Chemistry student - is an MBA a good idea for me?
I've done some research on this and I've seen that MBAs are regarded as useless without any work experience. However, I thought I'd ask anyway since this is a circumstantial issue. I'm a chemistry major (previously pre-med) but I decided that I would much rather go into the corporate/business world. I like chemistry, but I hate chemistry lab. I really like learning about chemistry and doing synthesis problems where you have to use all your knowledge to solve the problem. Chemistry lab, on the other hand, is a whole 'nother story and I can't stand it because it's so boring. So I think that if I graduate with a chemistry degree then I'm going to hate the type of work that I'll be doing. So my question is should I start over and major in something like accounting, or can I get my chemistry degree and then go straight into an MBA program (which is what I would rather do)? Also, I don't necessarily have goals of managing a pharmacy or chemical plant (but that would be cool). I'd be happy with any company
Asked By: lilroach679 - 12/28/2012
Definitely finish your chemistry degree. Then a get a job and work two or three years before applying for the MBA. It does not matter if it's work you hate. The MBA program will appreciate the experience you get, even if it is lab work, because you will be able to contribute a lot to your classes. A science like chemistry and MBA is a great combination.
MBA programs accept students with a bachelor’s degree in any undergraduate field. They prefer students who do not have a business major because they give you the business training but they cannot provide the broad background that managers should have. The best majors are in the sciences, engineering, or math, but other majors are also suitable. Any field of endeavor can use good management. The reason for avoiding a business undergraduate degree is that it results in too much duplication with the MBA and leaves you with a narrow focus. On the other hand, companies hiring MBA graduates are looking for those who earned the MBA but can also communicate with the people that they have to manage as they advance in their jobs.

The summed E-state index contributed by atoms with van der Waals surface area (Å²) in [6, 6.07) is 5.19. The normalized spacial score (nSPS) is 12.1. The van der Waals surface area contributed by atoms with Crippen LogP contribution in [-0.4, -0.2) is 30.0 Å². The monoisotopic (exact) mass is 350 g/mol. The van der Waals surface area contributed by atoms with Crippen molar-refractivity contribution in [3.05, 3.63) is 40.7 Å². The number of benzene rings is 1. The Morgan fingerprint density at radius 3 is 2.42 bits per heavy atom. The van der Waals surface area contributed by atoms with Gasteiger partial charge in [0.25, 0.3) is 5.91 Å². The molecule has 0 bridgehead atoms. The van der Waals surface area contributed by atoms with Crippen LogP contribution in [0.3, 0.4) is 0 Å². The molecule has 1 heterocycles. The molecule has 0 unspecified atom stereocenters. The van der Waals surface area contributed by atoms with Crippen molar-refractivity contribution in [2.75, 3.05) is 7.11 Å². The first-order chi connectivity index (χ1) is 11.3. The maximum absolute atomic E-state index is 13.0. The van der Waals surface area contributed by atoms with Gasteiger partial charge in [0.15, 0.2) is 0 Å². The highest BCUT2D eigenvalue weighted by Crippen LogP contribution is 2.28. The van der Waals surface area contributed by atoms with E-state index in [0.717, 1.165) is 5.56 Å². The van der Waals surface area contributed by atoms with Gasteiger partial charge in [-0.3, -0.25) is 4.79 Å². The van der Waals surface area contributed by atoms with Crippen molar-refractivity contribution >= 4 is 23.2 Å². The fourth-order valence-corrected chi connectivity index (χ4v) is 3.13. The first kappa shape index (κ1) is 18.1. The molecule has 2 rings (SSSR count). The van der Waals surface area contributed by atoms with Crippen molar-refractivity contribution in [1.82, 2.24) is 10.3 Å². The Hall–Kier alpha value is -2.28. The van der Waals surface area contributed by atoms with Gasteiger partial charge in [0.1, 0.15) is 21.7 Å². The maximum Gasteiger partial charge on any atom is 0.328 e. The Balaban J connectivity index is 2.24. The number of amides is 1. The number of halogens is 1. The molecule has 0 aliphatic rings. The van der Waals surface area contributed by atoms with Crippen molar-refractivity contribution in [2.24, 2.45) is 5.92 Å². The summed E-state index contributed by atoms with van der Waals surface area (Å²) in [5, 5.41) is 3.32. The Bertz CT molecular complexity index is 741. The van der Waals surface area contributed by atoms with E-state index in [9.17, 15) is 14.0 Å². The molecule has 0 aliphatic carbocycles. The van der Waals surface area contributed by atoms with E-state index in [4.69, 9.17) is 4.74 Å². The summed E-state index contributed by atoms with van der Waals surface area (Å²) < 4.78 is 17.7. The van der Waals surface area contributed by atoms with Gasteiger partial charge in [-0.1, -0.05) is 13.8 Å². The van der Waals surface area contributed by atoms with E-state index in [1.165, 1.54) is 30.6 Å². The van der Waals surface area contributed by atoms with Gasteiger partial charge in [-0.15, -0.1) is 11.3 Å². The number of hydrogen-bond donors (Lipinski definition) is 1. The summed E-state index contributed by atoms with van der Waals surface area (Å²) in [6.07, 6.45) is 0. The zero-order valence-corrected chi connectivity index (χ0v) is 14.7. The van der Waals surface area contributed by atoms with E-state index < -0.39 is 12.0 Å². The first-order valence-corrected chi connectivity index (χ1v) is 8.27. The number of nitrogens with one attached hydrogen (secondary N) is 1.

MBA programs prefer students with 2-4 years work experience after the first degree. Some accept students right out of college if they have good grades and a high GMAT score. Some MBA programs are designed specifically for new college graduates without work experience. But in those programs you don't get the benefit of learning from other students who have work experience. A lot of valuable learning takes place through class interaction. Also when you graduate your job offers will be about the same as a business undergraduate gets because you have no work experience, and you've been two years out of your undergraduate field so it's hard to get work in that area.
Consult the Internet and search for sites such as MBA Guide, Official MBA Guide, MBA Program Guide, etc. You can find a comprehensive free public service with more than 2,000 MBA programs listed worldwide. It publishes only official data provided by university administrators, without modifying or editing the data. This site allows you to search for programs by location (US, Europe, Far East, etc.), by concentration (finance, marketing, aviation management, health management, accounting, etc.), by type of program (full-time, distance learning, part-time, executive, and accelerated), and by listing your own criteria and preferences to get a list of universities that satisfy your needs. Schools report their accreditation status, tuition cost, number of students, class sizes, program length, and a lot of other data. Schools provide data on entrance requirements, program costs, program characteristics, joint degrees, and much more. You can use the guide to contact schools of your choice, examine their data, visit their web site, and send them pre applications. You can see lists of top 40 schools ranked by starting salaries of graduates, GMAT scores, and other criteria. There is also a lot of information about the MBA degree, a resources leading to other helpful programs.
Answered By: Prof - 12/28/2012